After 3 years of fervid anticipation, Wes Anderson has released the trailer for his upcoming animated film Isle of Dogs. This will be the second animated film in Anderson’s long and impressive filmography, since 2009’s Fantastic Mr. Fox – a fresh take on the popular Roald Dahl book marinated in Wes’ characteristic quirks and twists.
Displaying a dazzling array of voice actors, most of whom are handpicked from Anderson’s usual repertoire of cast members (Bill Murray, Tilda Swinton, Edward Norton and Jeff Goldblum, to name a few), this picture will also see the introduction of new faces (or rather, voices). Newcomers to the Wes world include Scarlett Johansson, Bryan Cranston and Yoko Ono, all of which point to a film that is brimming with talent.
This decision for another animated film, however, could prove to be quite interesting. Anderson’s talents as director of animation are undoubted, but his decision to undertake another animated venture may mute his brilliance. Whilst Fantastic Mr. Fox was a hilarious and at times, quite touching film, a fan of his work could notice how certain elements of his filmmaking had been removed in favour of making his film more child friendly (namely swearing and explicit violence, which added so much to the hilarity of Rushmore and The Life Aquatic with Steve Zissou). Since this is another animated film, one can expect a similar effect to be produced.
Anderson is at his best when he doesn’t have a particular audience in mind – from three brothers getting high in the Indian desert in The Darjeeling Limited, to Mr Gustav’s taste for elderly women in The Grand Budapest Hotel, playful vulgarity is what makes Wes’ films so entertaining. Since Mr Anderson is incapable of making a sub-par movie, as an audience this is reassuring, but it is a shame to see him limiting the scope of his work.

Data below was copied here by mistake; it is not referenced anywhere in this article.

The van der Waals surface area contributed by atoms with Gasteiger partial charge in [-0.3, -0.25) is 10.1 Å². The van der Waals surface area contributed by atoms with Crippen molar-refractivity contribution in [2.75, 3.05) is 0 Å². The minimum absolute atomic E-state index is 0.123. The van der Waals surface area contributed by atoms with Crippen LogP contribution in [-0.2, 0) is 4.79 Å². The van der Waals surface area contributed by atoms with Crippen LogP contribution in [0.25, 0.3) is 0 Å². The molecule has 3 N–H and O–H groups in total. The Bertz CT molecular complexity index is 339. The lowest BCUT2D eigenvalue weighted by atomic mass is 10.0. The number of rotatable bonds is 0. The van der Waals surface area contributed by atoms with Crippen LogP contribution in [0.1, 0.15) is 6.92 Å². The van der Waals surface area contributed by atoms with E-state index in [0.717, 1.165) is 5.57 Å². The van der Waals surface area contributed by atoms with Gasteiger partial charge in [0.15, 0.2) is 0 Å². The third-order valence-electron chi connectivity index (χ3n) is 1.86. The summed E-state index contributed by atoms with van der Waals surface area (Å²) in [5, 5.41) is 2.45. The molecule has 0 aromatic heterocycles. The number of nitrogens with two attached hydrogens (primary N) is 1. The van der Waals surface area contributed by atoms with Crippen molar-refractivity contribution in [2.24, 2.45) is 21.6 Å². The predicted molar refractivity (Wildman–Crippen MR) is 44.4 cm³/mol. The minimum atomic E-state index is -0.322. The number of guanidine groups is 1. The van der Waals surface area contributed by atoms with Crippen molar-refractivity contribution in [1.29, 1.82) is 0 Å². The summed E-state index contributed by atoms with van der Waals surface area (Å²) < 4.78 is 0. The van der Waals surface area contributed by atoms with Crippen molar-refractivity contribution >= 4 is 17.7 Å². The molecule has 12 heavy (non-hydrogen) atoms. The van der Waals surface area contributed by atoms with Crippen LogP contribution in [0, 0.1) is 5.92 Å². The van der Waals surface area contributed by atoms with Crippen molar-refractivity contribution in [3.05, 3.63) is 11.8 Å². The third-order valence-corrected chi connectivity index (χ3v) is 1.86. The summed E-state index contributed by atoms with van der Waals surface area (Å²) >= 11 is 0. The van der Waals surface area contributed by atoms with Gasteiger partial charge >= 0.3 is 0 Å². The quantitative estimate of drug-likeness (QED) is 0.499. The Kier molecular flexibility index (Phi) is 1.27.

Quite uncharacteristically, this is also the first Wes Anderson film to be set in the future. One glance at the trailer reveals Isle of Dogs as a film flirting with the idea of being a science fiction film, treading new ground for Anderson’s collection of films. Comfortingly, however, any fears of Wes straying too far from the beaten path are put to rest by the trailer sporting an obscure song from the 1960s (‘I won’t hurt you’ by The West Coast Pop Arts Experimental Band) adhering to the trademark nostalgic soundtrack that is present in all his prior films.
Regardless of the obvious alterations made to the Wes Anderson formulae, evolution and change is not necessarily a bad thing, and one shouldn’t cast aspersions based on a two-minute trailer. We can only wait with gleeful anticipation until we can once again immerse ourselves in the wonder world of Wes. Isle of Dogs is set to hit cinemas in March of 2018.